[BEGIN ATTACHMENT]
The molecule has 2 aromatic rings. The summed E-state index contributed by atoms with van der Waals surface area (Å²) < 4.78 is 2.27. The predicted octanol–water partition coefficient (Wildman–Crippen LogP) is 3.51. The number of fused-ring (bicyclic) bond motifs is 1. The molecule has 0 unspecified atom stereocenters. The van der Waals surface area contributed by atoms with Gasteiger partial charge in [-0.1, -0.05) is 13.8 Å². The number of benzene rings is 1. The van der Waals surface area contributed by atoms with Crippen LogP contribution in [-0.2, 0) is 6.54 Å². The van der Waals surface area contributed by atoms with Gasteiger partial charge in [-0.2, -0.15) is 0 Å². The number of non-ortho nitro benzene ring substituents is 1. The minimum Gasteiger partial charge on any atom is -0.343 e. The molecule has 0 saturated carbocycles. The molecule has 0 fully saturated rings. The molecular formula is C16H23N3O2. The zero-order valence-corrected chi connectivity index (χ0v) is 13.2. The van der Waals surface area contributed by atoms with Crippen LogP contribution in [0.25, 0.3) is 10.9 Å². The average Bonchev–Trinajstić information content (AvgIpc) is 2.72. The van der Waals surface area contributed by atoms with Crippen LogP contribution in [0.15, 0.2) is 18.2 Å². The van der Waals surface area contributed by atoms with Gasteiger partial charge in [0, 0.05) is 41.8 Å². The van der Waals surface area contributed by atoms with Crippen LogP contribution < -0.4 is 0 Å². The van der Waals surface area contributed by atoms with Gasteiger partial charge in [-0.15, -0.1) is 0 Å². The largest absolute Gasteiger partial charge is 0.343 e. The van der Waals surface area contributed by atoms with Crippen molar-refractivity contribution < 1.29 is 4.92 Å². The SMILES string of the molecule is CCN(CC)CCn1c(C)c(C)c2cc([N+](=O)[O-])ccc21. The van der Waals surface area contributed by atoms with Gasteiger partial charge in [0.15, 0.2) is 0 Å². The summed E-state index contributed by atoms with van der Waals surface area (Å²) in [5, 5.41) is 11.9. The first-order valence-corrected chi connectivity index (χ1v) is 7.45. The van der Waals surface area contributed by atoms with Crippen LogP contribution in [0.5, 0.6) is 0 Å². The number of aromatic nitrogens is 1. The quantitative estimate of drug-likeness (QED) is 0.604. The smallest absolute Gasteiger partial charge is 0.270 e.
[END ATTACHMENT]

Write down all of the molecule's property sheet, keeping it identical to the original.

The molecule has 2 aromatic rings. The summed E-state index contributed by atoms with van der Waals surface area (Å²) < 4.78 is 2.27. The predicted octanol–water partition coefficient (Wildman–Crippen LogP) is 3.51. The number of fused-ring (bicyclic) bond motifs is 1. The molecule has 0 unspecified atom stereocenters. The van der Waals surface area contributed by atoms with Gasteiger partial charge in [-0.1, -0.05) is 13.8 Å². The number of benzene rings is 1. The van der Waals surface area contributed by atoms with Crippen LogP contribution in [-0.2, 0) is 6.54 Å². The van der Waals surface area contributed by atoms with Gasteiger partial charge in [-0.2, -0.15) is 0 Å². The number of non-ortho nitro benzene ring substituents is 1. The minimum Gasteiger partial charge on any atom is -0.343 e. The molecule has 0 saturated carbocycles. The molecule has 0 fully saturated rings. The molecular formula is C16H23N3O2. The zero-order valence-corrected chi connectivity index (χ0v) is 13.2. The van der Waals surface area contributed by atoms with Crippen LogP contribution in [0.25, 0.3) is 10.9 Å². The average Bonchev–Trinajstić information content (AvgIpc) is 2.72. The van der Waals surface area contributed by atoms with Crippen LogP contribution in [0.15, 0.2) is 18.2 Å². The van der Waals surface area contributed by atoms with Gasteiger partial charge in [0, 0.05) is 41.8 Å². The van der Waals surface area contributed by atoms with Crippen LogP contribution < -0.4 is 0 Å². The van der Waals surface area contributed by atoms with Gasteiger partial charge in [-0.15, -0.1) is 0 Å². The largest absolute Gasteiger partial charge is 0.343 e. The van der Waals surface area contributed by atoms with Crippen molar-refractivity contribution < 1.29 is 4.92 Å². The SMILES string of the molecule is CCN(CC)CCn1c(C)c(C)c2cc([N+](=O)[O-])ccc21. The van der Waals surface area contributed by atoms with Gasteiger partial charge in [0.15, 0.2) is 0 Å². The summed E-state index contributed by atoms with van der Waals surface area (Å²) in [5, 5.41) is 11.9. The first-order valence-corrected chi connectivity index (χ1v) is 7.45. The van der Waals surface area contributed by atoms with Crippen LogP contribution in [0.5, 0.6) is 0 Å². The number of aromatic nitrogens is 1. The quantitative estimate of drug-likeness (QED) is 0.604. The smallest absolute Gasteiger partial charge is 0.270 e.